Stagflation happens when an economy shrinks or suffers very low growth while prices still continue to rise.
On their own, falling growth or surging inflation would be enough to make households worse off. The two together can be particularly unpleasant and hard for governments to bring under control. With inflation rates on the rise around the world and many rich countries still recovering from recession, some analysts believe countries are going through stagflation now.
There is no single set of circumstances that indicates stagflation. But the most cited example is the 1970s when oil prices rose sharply, depressing growth and fuelling inflation and unemployment. The United States, for example, saw inflation hit 14%, growth contract in both 1973 and 1974 and the unemployment rate jump from 5% to 9%.
According to the OECD, a think-tank for the 34 richest countries, the annual inflation rate in Europe rose from 2.2% to 2.8% in the year to January 2011. In the UK it is 4.0%. Economies are growing after the recession of 2009 but growth in Japan and the UK contracted in the last quarter of 2010. On that basis stagflation is not as severe as the 1970s. Some are calling the current experience “stagflation-lite”.
Horns of a (stag-flation) dilemma
Stagflation creates a painful dilemma for central banks. Weak growth normally brings inflation down. Central banks use interest rates rise to quell high inflation but when the economy is already weak, this creates the risk of a recession. Decision-makers at the Bank of England and the European Central Bank have hinted they may raise rates soon, although the US Federal Reserve seems less likely to act. Some central bankers are worried by what happened in the 1970s when the Fed tried to stimulate growth but, say economists such as Allan Meltzer, only fuelled inflation further. That time, when the Fed did act against inflation it had to raise rates sharply to get inflation back down, triggering a recession.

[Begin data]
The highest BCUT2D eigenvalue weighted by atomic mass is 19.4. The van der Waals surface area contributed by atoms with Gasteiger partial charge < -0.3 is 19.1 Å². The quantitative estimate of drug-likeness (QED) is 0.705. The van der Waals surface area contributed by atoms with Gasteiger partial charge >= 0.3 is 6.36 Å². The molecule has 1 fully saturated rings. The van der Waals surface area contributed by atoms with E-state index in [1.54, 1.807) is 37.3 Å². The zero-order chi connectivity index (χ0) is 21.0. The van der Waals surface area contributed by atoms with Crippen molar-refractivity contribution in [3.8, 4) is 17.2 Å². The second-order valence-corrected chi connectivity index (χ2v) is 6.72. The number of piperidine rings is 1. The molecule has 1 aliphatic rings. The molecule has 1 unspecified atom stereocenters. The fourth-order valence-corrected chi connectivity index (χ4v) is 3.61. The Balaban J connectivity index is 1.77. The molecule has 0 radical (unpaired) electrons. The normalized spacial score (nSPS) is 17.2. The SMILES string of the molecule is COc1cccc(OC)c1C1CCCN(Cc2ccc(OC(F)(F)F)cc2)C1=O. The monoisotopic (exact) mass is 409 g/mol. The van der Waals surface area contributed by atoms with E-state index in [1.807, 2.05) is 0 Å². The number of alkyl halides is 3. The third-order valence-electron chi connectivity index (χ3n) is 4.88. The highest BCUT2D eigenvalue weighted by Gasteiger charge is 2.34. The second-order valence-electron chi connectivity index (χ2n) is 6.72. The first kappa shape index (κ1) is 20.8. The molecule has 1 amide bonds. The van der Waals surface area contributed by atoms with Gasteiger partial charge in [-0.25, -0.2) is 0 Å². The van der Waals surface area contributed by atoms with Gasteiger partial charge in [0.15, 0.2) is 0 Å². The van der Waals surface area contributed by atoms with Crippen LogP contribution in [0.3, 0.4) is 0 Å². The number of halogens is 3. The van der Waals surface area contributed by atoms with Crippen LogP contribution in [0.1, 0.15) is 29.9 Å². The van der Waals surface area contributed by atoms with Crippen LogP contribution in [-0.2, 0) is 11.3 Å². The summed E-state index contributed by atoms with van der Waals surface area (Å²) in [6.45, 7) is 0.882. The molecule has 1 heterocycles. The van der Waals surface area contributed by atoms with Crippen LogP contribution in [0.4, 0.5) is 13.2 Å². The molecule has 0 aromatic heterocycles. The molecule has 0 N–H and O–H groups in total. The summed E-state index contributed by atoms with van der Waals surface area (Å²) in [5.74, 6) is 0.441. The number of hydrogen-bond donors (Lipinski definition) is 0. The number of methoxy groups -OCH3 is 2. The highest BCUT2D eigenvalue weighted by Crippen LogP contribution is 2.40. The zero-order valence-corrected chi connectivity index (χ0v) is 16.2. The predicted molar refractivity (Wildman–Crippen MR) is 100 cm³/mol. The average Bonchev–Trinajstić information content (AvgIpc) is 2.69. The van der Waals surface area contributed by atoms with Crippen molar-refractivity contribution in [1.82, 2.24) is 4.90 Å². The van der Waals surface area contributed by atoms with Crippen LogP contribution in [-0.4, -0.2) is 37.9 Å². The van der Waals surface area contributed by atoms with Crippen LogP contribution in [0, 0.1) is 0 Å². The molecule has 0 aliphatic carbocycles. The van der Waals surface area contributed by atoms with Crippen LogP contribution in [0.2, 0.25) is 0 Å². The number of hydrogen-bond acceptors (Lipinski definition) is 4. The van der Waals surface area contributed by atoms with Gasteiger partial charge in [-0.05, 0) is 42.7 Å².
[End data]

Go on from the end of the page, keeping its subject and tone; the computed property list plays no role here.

Households face a pincer movement of falling growth (that may lead to job losses) and high inflation (that cuts their spending power by pushing up shop prices and eats into the value of their savings). The “misery index” is an economic measure that adds together a country’s inflation and unemployment rate. As an eZonomics poll on the misery index points out, the higher the index the more unhappy people tend to be.
Coping with stagflation
Savers facing stagflation can try to protect themselves against inflation. Index-linked investments typically pay an interest rate just above inflation are one method, as this eZonomics article explains. More adventurous investors might try to hedge against inflation via investments related to commodities but the success of such strategies is the topic of debate. Households can also reduce their spending so that a freeze or a cut in wages or even the loss of employment will not come as such a shock.
Clarity Economics’ lead consultant